“The Implications of Information Technology for the Future Study of History,” Kevin Schurer (1998)
Schurer’s article provides an overview of the main problems regarding data archival: decay, obsolescence, and the need for context. He also states that many librarians (at least by 1998) had few computer skills. Beyond this, the primary focus of his essay is on how historians will interact with the data and how despite our profusion of information today, little of it may actually survive for future historians. He further extrapolates on how this will affect future history. In the end, he calls for governmental institutions to cooperate in order to preserve ‘machine-readable records’ for the future because individual groups have varying resources and “in order to share expertise and avoid the needless duplication of effort.” Beyond this, the article has limited application due to its focus on old technology and contemporary developments.
Though the examples used are important for illustrating his points, this suggests to me that any essay discussing technology must do so in a broader sense, thinking about larger patterns rather than specific technologies. Because technology develops so rapidly, what was hot at the time of publication has become obsolete by the time a future scholar finds the essay. Broader patterns, however, should exist throughout technological developments of the same sort (such as data storage) while new patterns would emerge through new kinds of technologies (such as new ways of accessing information). As such, a better resource might be a ‘Preservation 101’ that discusses patterns such as the basics of bit rot, obsolescence, context, etc. with a secondary resource dealing specifically and in broader terms with how historians relate with information.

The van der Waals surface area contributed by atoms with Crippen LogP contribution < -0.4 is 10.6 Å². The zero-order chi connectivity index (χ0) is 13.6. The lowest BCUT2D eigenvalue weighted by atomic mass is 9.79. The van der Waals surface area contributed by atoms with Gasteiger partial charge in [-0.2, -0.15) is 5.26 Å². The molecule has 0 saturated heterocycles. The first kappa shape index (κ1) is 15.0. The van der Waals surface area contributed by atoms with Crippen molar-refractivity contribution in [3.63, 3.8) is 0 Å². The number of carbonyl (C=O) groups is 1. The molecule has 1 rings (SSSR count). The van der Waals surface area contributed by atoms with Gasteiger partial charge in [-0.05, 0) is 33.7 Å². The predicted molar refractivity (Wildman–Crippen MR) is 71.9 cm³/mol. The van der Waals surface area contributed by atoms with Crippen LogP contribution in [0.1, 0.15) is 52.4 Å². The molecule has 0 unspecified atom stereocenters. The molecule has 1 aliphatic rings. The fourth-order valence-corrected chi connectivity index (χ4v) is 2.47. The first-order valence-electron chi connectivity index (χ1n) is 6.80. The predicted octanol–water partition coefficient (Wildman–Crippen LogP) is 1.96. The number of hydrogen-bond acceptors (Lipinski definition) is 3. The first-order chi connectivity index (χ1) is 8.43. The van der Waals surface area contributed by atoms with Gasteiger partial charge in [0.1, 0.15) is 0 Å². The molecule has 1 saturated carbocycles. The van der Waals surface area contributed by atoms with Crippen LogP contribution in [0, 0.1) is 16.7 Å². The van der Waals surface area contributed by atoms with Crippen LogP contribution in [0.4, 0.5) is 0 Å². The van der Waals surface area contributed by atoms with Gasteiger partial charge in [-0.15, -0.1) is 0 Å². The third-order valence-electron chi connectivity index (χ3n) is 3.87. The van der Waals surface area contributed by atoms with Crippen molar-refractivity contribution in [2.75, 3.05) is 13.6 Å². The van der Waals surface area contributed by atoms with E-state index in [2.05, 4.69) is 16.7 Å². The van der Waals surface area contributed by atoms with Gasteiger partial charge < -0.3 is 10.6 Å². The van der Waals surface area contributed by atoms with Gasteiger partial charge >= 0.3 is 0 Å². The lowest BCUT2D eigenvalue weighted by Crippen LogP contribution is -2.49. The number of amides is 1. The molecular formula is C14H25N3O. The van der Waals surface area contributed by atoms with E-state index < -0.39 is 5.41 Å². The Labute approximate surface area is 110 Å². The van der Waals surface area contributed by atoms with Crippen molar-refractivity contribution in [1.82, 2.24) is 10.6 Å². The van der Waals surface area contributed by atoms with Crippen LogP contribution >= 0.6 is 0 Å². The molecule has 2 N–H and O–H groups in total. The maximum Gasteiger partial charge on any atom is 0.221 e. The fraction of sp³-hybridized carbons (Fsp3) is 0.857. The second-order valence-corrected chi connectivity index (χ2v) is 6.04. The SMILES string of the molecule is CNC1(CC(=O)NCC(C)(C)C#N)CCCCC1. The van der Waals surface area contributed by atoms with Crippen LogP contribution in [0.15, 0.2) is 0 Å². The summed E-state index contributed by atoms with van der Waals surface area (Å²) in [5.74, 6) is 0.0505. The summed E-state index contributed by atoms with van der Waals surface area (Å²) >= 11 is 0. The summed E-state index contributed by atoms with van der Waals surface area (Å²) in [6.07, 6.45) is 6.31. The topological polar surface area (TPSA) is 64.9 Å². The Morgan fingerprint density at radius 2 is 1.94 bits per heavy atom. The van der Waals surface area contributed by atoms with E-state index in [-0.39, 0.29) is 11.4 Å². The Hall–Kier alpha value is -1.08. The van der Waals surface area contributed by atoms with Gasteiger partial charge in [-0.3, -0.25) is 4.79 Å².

The reason I bring up this latter point is because Schurer’s statements regarding Darwin’s notes is historical documentation unique to a particular point in history governed by the technologies present. Readily available writing materials is only something that developed after paper has become cheap to produce (and literacy was also promoted). Thus, we would not expect to find personal journals from Chaucer’s time and earlier due to the scarcity of written materials. Further, the technologies we use for communication clearly impact how we think (as Vannevar Bush has stated) – we create ideas differently on paper than we do in a word processor and different still if we are in an oral culture. This is nothing new, though it is something we may tend to forget.
So while Schurer states that “the practice of history itself will be subject to change,” the practice of history has always been subject to change, whether we are talking oral history or a transition from the spoken to the written word or the written to the mechanical. Thus, interpretations of historical events change not only in relation to contemporary politics and historical events, but also from the media we use and how these affect the way we think.